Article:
Speech-Language Pathology

How do I know if my child has a communication disorder?

  • Child is not talking at all by age two
  • Speech is difficult to understand after age three
  • Child omits many beginning sounds after age three (e.g., og for dog)
  • Child uses mostly vowel sounds when speaking after age three (e.g., "um ee i un" for "come see
  • Dick run)
  • Substitutes easy sounds for difficult ones at age five (e.g., "tandy" for "candy'')
  • Word endings are often dropped after age five ("He walk ho" for "He walked home")
  • Words are left out, mixed up, or ungrammatical in sentences at age five, (e.g. "Him eating cookie")
  • Child has difficulty with any speech sounds at age seven
  • Voice is monotone, too loud or too soft, too high or too low, or too much sound goes through the nose
  • Child displays frequent repetitions of sounds or words, prolongs sounds, blocks on words or other stuttering behaviors. (There is a certain amount of disfluency around age 3 to 4 considered normal)

How can I encourage speech and language development?

  • Read to your child. Sometimes "reading" is simply describing pictures in a book without following the written words. Ask your child, "What's this?" and encourage naming and pointing of familiar objects in the book.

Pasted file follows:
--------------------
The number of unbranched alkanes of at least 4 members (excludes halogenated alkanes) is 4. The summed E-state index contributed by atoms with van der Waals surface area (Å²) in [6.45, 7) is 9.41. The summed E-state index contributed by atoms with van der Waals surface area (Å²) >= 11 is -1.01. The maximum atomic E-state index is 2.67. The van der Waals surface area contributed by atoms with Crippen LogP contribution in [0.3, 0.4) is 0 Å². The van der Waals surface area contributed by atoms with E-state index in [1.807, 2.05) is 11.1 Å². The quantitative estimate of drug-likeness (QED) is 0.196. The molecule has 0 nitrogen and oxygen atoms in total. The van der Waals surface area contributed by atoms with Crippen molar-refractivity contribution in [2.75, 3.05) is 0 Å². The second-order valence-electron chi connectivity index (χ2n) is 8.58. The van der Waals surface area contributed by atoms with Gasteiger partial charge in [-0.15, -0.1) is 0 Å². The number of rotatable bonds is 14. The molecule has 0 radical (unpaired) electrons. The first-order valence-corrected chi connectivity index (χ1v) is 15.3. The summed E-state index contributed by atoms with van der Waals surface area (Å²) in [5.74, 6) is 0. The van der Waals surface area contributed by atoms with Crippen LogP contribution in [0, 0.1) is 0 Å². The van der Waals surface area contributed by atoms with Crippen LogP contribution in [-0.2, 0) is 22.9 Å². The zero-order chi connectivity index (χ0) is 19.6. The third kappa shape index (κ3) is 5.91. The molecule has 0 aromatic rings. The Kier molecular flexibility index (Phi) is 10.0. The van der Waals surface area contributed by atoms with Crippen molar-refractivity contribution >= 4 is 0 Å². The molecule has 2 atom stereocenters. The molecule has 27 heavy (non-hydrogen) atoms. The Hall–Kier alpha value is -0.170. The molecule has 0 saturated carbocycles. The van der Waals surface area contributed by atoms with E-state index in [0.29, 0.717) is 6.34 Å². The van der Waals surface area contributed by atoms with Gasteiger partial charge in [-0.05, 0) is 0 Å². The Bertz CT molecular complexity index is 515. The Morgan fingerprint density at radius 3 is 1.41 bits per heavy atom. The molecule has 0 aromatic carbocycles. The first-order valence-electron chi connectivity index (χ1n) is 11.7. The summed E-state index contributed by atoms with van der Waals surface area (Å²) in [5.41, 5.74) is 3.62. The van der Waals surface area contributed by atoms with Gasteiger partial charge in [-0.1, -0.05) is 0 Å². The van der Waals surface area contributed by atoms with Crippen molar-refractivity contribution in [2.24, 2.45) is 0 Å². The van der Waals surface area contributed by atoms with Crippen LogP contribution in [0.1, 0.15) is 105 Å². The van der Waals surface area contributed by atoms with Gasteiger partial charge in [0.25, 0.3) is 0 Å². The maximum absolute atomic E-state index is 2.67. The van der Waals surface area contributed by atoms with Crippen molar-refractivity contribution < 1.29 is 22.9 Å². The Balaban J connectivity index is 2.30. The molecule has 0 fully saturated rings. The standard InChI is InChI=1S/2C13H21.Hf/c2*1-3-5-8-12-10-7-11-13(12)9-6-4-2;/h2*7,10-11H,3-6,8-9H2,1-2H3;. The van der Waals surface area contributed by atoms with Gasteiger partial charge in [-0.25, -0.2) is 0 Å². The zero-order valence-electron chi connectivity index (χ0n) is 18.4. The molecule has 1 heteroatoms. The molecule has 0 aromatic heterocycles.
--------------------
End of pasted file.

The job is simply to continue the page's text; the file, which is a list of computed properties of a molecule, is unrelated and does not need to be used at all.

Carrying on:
• Talk as you bathe, feed, and dress your child. Talk about what you're doing, where you are going, what you will do when you arrive, and who and what you will see.
  • Use good speech that is clear and simple for your child to model.
  • Expand on single words your child uses: "Here is Mama. Mama loves you."
  • Use gestures such as waving goodbye to help convey meaning.
  • Repeat what your child says indicating that you understand. Build and expand on what was said. "Want juice? I have juice. I have apple juice. Do you want apple juice?"
  • Ask questions that require a choice. "Do you want an apple or an orange?"
  • Sing simple songs and recite nursery rhymes to show the rhythm and pattern of speech.
  • When your child starts a conversation, give your full attention whenever possible.
  • Encourage your child to give directions. Follow their directions as they explain how to build a tower of blocks.

Speech-Language Pathologists are available to serve all age groups.

Pediatric services include prevention, screening, consultation, assessment/diagnosis, treatment, intervention, management, counseling, and follow-up services for:

  • Apraxia
  • Articulation disorders
  • Feeding and swallowing disorders
  • Fluency disorders
  • Language disorders
  • Phonological disorders
  • Voice disorders

For more information, please contact a Speech-Language Pathologist at any of the following Professional Therapy Services locations